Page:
Ever since Scrabulous was whisked off Facebook by Hasbro, I've been playing the word-finding game Scramble. Don't call it Boggle, by the way. I can't take another lawsuit robbing me of my time-wasting pursuits.
For a quick fix, I'll often play "ladder mode" where you get three minutes to find as many words as possible and then your score gets ranked among all your friends' best scores. In general, it ends up making you feel bad because even after having a good round, you find out that seven of your friends have scored 100 points more than you just did.
But that's the wrong way to look at it. They may have had one amazing round with an "ing" and an "ers" on the board that they paired up with a plethora of five-letter verbs to score like Wilt Chamberlain in a 6-foot-and-under league.
That doesn't make them a great Scrambler or Scramblista. It means they had a great game under perfect scoring conditions. Well the same thing happens all the time in fantasy football.
Casing the Joint
There may be no worse way to judge a player's fantasy value than looking at how many fantasy points they've scored overall. With only four weeks in the books, a single great game can make an average player appear brilliant, while a single bad game can bury a top-tier performer in the middle of the pack.
Michael Turner has more fantasy points than any other running back by ESPN standard scoring. However, 72 of his points came against the Lions and Chiefs, while nine total points came against the Bucs and Panthers. So is he the best fantasy back in the land, or is he the best fantasy back in the land against wretched defenses?
Chris Chambers is ranked fifth in fantasy points by a wide receiver, but more than half of his production came in one game against the Broncos, a team whose defense offers up more "olÚs" than European golf fans at the Ryder Cup. He has caught just four passes in the other three games, but two of them went for scores, so he looks like a beast.
In both cases, you're seeing games against bad teams skewing the perception of a player's value. I don't doubt that Chambers will be the top touchdown threat among San Diego's wide receiving corps, but I also don't believe he'll be a guy who you can plug and play each week like you do with Terrell Owens or Larry Fitzgerald.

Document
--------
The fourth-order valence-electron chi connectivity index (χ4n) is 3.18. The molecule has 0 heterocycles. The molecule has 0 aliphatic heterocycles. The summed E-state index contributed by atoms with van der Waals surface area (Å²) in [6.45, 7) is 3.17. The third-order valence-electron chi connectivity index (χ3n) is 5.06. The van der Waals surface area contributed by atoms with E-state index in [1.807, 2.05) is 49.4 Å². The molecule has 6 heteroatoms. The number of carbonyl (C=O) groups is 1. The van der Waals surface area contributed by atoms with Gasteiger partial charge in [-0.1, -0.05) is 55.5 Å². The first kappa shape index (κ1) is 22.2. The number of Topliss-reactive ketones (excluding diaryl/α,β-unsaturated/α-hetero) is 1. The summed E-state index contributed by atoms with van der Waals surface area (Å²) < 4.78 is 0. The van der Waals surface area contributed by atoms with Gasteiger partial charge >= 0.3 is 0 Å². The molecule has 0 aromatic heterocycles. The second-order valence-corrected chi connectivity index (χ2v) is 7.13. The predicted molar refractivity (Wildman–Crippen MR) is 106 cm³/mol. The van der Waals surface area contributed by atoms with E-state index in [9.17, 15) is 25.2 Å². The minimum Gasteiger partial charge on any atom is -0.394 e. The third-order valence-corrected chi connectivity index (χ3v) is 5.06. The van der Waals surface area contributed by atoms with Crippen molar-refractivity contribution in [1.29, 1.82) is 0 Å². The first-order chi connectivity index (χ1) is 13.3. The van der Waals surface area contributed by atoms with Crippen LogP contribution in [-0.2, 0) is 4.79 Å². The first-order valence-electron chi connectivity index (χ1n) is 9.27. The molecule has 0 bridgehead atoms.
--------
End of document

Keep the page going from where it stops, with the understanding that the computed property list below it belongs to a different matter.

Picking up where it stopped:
Meanwhile, how hard would it be to grab Earnest Graham, who ranks 20th in terms of points scored among running backs? After all, he has averaged 106 yards rushing in the three games he's played against teams that weren't the Bears. Bucs' head coach Jon Gruden decided his team couldn't run against Chicago, so they threw more than 60 times, and Graham scored one fantasy point. Not his fault. Granted, he's excelled against New Orleans, Atlanta and Green Bay, so I'm not saying he's Superman. He's just a guy who is doing what he's supposed to against bad teams. But he faces plenty more bad teams, so don't let that one bad game skew him down in your estimation.
Look for players who have exceeded expectations against tough defenses and market your players who have been predictable one-hit wonders, and you'll end up trading for what a player will do, instead of what he's done so far.
Three I'm Stealing
Matt Hasselbeck, QB, Seahawks: Here are three reasons why I believe Hasselbeck, the 21st ranked quarterback in ESPN leagues according to average fantasy points per game, is one of the best buy-low options out there. First of all, he's past his bye week. Second, he's finally on the verge of getting real NFL receivers to throw to, as both Deion Branch and Bobby Engram could suit up this week against the Giants. Those two alone should guarantee Hasselbeck throws for 200-plus yards and a score every week. Third, the Seahawks still have four games against the outrageously charitable defenses of the NFC West, plus games against the Jets and Dolphins. Throw in matchups against the Packers and Patriots, whose defenses have shown some real soft spots recently, and you're looking at a passer who has intriguing matchups in eight of the next 13 weeks. Low cost, high upside.